Consumer credit increased in February 2012 at the slowest pace in four months, coming in at only $8.7 billion for the month. Estimates were for a $12.0-billion rise!
I want to focus on revolving consumer credit, which mostly measures the amount of credit card debt in the U.S.—a better reflection of consumer spending, as it removes student loans and car loans from the numbers.
The latest numbers from the Federal Reserve show that credit card borrowing was down $2.21 billion in February and down $2.95 billion in January. Economists were expecting a rise in credit card debt—consumer spending—for both months, which makes this a significant miss and once again puts the economic recovery into question.
Thus far in 2012, credit card growth is contracting, not expanding, which means there is less consumer spending. Of important note, this was the largest drop in a year in consumer credit, which means that the pace of slowing consumer spending is accelerating.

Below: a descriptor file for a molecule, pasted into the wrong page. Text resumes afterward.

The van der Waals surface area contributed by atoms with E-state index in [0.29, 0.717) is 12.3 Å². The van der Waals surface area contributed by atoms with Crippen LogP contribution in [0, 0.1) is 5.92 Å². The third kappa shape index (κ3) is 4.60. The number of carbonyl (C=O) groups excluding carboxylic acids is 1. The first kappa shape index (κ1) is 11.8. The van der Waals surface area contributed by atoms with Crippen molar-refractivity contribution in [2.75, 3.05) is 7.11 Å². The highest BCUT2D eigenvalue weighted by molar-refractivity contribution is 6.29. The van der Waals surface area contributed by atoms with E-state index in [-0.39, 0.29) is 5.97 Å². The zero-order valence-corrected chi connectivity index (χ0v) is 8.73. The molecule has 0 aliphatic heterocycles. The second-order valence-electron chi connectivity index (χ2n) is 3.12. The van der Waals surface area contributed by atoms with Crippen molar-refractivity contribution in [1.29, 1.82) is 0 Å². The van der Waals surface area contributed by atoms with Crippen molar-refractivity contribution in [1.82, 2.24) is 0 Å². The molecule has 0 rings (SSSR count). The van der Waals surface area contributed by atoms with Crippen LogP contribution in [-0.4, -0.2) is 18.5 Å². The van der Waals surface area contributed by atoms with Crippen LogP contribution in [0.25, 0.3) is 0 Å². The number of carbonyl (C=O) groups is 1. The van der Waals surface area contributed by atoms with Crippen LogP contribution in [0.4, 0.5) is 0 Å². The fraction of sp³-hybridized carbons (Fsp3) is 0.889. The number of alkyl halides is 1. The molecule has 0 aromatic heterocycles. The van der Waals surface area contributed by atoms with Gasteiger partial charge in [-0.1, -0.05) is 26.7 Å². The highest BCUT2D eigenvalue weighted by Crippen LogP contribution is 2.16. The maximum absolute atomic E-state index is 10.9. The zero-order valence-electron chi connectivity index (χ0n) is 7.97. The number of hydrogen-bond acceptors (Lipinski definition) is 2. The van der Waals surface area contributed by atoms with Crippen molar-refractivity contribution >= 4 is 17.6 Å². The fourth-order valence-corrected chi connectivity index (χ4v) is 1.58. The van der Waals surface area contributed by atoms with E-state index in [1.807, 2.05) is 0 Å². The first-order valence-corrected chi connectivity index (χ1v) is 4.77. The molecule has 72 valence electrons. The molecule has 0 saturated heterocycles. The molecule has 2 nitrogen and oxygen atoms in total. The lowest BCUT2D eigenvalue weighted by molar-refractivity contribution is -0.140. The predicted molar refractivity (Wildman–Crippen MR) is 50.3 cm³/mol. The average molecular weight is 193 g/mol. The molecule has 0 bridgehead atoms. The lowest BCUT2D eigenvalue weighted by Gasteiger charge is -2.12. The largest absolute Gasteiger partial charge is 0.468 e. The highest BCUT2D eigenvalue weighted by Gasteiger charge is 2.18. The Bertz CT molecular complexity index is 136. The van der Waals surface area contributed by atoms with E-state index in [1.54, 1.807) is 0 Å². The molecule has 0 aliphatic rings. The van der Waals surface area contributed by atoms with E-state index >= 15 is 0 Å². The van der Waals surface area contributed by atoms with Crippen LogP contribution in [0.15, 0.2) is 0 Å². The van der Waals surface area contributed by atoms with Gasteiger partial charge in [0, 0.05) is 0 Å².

Since the crisis began, consumer credit has yet to return to 2007 levels. Consumer credit is currently 18% below that level!
Since consumer spending is 70% of gross domestic product (GDP), this does not bode well for the economic recovery many people say we are experiencing in 2012.
Consumers are either paying down existing debt, are unable to afford to expand their credit card debt because of the poor jobs market, or are not confident enough in their near-term prospects to take on new debt through consumer spending.
I would further argue that, with real disposable income falling, consumer spending has no choice but to contract, because incomes are not keeping up with inflation. These contracting consumer credit numbers further confirm this line of thinking.
Let’s not forget that, against the backdrop of contracting consumer spending, student loans outstanding are over $1.0 trillion for the first time in American history. Car loans also continue to expand at a rapid rate.
I’m that concerned student loans and car loans are too easy for students and consumers to get in 2012. With the difficult jobs market, many students hope an education will better their job prospects, so they are forced to return to school with a student loan.